Fundamentals of the gut for capsule engineers

Lavinia Barducci, Joseph C. Norton, Sunandita Sarker, Sayeed Mohammed, Ryan Jones, Pietro Valdastri, Benjamin S. Terry

Research output: Contribution to journalReview articlepeer-review

27 Scopus citations


The gastrointestinal (GI) tract is a complex environment comprised of the mouth, esophagus, stomach, small and large intestines, rectum and anus, which all cooperate to form the complete working GI system. Access to the GI using endoscopy has been augmented over the past several decades by swallowable diagnostic electromechanical devices, such as pill cameras. Research continues today and into the foreseeable future on new and more capable miniature devices for the purposes of systemic drug delivery, therapy, tissue biopsy, microbiome sampling, and a host of other novel ground-breaking applications. The purpose of this review is to provide engineers in this field a comprehensive reference manual of the GI environment and its complex physical, biological, and chemical characteristics so they can more quickly understand the constraints and challenges associated with developing devices for the GI space. To accomplish this, the work reviews and summarizes a broad spectrum of literature covering the main anatomical and physiological properties of the GI tract that are pertinent to successful development and operation of an electromechanical device. Each organ in the GI is discussed in this context, including the main mechanisms of digestion, chemical and mechanical processes that could impact devices, and GI motor behavior and resultant forces that may be experienced by objects as they move through the environment of the gut.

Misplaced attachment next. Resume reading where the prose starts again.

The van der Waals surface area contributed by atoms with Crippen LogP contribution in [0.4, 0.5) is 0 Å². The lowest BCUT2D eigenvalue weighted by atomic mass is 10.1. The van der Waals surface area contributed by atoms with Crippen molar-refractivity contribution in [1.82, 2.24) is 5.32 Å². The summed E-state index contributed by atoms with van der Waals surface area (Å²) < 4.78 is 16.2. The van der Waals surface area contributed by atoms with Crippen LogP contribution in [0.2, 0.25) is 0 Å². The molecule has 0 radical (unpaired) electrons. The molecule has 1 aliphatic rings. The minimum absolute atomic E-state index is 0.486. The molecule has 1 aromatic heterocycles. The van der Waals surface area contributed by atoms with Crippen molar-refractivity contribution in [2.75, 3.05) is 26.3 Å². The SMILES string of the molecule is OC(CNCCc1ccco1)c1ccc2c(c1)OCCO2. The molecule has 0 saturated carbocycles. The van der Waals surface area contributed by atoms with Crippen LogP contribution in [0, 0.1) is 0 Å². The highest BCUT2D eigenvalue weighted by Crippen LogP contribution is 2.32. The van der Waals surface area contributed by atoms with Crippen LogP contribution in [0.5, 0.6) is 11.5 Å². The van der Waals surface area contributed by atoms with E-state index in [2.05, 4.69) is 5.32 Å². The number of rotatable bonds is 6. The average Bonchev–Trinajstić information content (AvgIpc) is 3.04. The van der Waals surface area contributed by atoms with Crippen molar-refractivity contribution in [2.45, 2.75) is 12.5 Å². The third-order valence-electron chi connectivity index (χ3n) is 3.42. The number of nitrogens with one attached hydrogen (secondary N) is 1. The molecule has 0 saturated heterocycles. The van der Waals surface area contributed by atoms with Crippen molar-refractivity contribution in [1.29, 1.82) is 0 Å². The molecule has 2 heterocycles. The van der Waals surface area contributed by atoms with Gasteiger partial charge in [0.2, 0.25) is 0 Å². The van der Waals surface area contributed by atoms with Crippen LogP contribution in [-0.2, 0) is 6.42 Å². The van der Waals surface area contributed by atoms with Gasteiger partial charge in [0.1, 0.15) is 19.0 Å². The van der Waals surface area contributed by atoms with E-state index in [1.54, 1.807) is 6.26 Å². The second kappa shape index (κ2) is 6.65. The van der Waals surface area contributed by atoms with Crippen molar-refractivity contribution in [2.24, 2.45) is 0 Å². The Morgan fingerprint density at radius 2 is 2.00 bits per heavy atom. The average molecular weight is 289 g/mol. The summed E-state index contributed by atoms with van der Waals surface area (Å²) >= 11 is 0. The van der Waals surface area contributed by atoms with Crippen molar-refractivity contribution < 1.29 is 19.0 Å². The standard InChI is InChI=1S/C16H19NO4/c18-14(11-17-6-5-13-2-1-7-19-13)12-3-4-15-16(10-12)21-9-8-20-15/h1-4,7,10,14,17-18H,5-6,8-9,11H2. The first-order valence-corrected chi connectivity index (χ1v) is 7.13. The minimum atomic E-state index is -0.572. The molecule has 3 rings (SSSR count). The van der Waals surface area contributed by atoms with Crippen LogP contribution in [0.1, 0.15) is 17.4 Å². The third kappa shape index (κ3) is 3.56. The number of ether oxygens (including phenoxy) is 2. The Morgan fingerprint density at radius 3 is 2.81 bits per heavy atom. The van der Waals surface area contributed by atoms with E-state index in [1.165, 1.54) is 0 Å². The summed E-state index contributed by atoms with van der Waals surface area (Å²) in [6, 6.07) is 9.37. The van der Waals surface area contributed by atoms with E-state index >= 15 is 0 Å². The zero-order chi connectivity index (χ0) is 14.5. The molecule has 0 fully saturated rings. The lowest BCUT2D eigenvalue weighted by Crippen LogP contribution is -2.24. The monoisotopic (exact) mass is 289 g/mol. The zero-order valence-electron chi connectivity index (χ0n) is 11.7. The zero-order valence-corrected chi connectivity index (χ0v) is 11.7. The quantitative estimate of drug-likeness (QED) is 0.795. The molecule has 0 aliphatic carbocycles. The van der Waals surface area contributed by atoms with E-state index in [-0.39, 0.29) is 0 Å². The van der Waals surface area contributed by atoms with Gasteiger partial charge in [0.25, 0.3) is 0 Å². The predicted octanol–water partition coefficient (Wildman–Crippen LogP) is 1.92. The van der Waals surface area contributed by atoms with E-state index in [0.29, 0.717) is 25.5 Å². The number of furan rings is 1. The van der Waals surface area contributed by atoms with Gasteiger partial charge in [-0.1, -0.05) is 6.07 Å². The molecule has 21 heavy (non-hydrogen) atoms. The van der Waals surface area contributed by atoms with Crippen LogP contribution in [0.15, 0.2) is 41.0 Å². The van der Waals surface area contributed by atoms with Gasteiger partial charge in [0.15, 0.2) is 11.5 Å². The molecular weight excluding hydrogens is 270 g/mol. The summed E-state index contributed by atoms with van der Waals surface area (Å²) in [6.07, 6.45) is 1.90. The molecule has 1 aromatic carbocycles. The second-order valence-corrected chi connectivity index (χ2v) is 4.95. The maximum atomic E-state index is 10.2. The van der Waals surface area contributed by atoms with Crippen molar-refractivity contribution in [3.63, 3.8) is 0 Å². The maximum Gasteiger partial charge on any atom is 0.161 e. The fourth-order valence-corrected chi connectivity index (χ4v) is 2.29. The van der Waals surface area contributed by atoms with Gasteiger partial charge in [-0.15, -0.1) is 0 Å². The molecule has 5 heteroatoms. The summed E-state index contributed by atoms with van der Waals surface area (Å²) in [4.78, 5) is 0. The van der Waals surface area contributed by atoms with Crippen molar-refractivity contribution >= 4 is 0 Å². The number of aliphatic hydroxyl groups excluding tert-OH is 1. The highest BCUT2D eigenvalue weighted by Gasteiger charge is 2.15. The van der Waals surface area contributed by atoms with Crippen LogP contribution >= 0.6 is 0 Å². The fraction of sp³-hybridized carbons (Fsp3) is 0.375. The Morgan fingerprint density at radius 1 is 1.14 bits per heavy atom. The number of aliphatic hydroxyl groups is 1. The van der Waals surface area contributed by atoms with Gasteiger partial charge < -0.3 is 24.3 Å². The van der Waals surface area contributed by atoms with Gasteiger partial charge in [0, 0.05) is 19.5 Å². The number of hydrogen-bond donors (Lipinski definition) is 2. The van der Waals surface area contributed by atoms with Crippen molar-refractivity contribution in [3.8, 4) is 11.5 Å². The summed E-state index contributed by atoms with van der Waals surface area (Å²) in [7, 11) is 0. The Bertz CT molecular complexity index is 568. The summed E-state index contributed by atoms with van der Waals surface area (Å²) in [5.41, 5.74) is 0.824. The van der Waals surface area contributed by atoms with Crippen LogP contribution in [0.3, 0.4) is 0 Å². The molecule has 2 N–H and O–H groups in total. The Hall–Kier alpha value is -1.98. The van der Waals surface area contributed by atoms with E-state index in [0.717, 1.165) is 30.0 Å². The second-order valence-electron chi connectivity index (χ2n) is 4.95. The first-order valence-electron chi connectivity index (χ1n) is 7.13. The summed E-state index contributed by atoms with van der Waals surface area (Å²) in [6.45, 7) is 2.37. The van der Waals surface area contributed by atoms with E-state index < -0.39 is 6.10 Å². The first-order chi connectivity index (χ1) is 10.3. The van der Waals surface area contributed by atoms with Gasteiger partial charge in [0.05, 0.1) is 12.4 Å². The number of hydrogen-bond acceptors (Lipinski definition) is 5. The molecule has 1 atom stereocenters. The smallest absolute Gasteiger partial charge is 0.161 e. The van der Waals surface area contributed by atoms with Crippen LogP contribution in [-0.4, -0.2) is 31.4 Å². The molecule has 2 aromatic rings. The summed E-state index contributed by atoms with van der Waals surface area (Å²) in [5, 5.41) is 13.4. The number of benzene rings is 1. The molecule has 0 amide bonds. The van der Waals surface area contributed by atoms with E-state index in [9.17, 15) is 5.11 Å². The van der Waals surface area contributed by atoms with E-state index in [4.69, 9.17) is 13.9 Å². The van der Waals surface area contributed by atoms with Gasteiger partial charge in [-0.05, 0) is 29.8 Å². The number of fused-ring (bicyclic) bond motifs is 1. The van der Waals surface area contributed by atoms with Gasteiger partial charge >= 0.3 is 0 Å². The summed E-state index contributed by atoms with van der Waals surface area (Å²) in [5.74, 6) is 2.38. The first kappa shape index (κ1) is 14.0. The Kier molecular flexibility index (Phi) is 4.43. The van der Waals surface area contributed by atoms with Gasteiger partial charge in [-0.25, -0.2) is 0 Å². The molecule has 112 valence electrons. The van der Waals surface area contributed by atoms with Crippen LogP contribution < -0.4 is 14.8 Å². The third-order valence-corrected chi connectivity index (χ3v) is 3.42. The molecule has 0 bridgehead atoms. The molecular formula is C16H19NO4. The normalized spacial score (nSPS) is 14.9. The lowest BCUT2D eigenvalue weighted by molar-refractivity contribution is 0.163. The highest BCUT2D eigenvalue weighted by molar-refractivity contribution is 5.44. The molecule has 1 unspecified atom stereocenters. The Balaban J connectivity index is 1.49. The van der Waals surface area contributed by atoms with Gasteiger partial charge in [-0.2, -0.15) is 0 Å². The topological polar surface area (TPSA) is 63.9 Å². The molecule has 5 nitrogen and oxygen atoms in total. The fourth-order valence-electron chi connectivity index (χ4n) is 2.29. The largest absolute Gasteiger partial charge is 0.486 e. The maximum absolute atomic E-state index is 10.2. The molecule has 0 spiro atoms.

Original languageEnglish (US)
Article number042002
JournalProgress in Biomedical Engineering
Issue number4
StatePublished - Oct 2020


  • Capsule endoscopy
  • Digestive system
  • Gastrointestinal anatomy
  • Gastrointestinal properties

ASJC Scopus subject areas

  • Biomedical Engineering


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